Published on April 20, 2020 by Manish Mohan Raj
Keeping up with regulatory changes around the world could be challenging, but it is essential to understand and comply with these requirements if we are to stay ahead of the curve. In our previous blog, we covered the SEC’s focus areas to help firms understand the current dynamic and prioritise their 2020 risk maps. The UK Financial Conduct Authority (FCA) recently published its business plan for 2020/21, and in this blog, we summarise its key focus points. The regulator seems to be making a distinct shift from previous business plans, moving from directional to hedged-observational messaging.
COVID-19: The FCA has set out guidelines encompassing its objective to protect clients, firms, and markets. They include protection against scammers trying to exploit the current situation, and delaying preliminary results to ensure market information is accurate and helpful. The FCA has highlighted that it will remain vigilant to potential misconduct and clamp down with all relevant force where it finds poor practice. This message is definitely comforting for consumers and markets.
Transformation: Most firms are enhancing and transforming their operations, as is the FCA. It has been working since 2017 to improve its review processes and how it identifies, prioritises and acts on information and intelligence it receives. Theresult will be a more focused and coordinated approach, enabling it to better anticipate and deal with potential issues and misconduct in a timely manner. It is also working with its partners and stakeholders to plan for the future of financial regulation in a post-EU-withdrawal, tech-enabled world.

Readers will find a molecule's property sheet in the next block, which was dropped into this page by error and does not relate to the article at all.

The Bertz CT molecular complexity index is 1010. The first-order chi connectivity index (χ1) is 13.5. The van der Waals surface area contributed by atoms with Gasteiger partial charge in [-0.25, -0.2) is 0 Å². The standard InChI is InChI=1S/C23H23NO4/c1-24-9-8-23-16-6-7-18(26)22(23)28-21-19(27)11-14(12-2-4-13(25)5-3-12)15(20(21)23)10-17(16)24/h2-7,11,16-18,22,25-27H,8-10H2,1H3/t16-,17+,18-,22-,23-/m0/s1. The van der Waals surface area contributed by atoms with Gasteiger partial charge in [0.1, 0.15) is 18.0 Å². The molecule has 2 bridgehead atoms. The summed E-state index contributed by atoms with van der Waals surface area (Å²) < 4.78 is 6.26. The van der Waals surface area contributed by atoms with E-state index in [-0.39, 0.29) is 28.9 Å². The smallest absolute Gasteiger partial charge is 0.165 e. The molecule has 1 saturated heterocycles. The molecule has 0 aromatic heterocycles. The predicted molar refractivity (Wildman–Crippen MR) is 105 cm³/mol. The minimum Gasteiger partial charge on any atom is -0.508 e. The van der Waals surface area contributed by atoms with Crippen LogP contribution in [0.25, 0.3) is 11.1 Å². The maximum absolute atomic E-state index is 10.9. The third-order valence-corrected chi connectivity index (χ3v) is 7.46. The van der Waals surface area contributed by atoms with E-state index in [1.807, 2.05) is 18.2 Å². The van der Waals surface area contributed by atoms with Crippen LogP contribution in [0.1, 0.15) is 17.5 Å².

Operational resilience: The FCA plans to set out new requirements to strengthen resilience.The objective is to ensure that services that play an integral role in business are not disrupted, as this would harm customers (retail/wholesale) and market integrity. The consultation paper on operational resilience is open until October 2020. The FCA expects all firms to have contingency plans in place to deal with major events and the plans to have been tested.
Enabling effective consumer investment decisions: The FCA has emphasised that it sees a significant risk of harm in these markets, in part driven by the way consumers have been given additional responsibility for complex investment decisions. It has also noted that some consumers are exposed to more investment risk than they had expected or can absorb, including from sales of high-risk products and risk disguised as investments. Additionally, to enable support to retail investors, the FCA is proposing a consumer harm campaign to initially help consumers make better-informed investment decisions. This would eventually give consumers access to high-quality advice and support, and increase their awareness of how to protect themselves from scams and fraud.
Making payments safe and accessible: The third-party payment industry has been developing rapidly for a number of years. The FCA has indicated that it wants firms to handle and store data correctly, to minimise the impact of fraud and operational outages, safeguard customer funds and deliver high-quality, fair-value products and services to consumers. not exclude consumer groups, and enable consumers to make payments through their preferred method. The FCA intends to measure progress by developing data sets and indicators to measure and monitor the number of operational and outage incidents and to review whether if firms have adequate systems and controls to prevent financial crime, including fraud.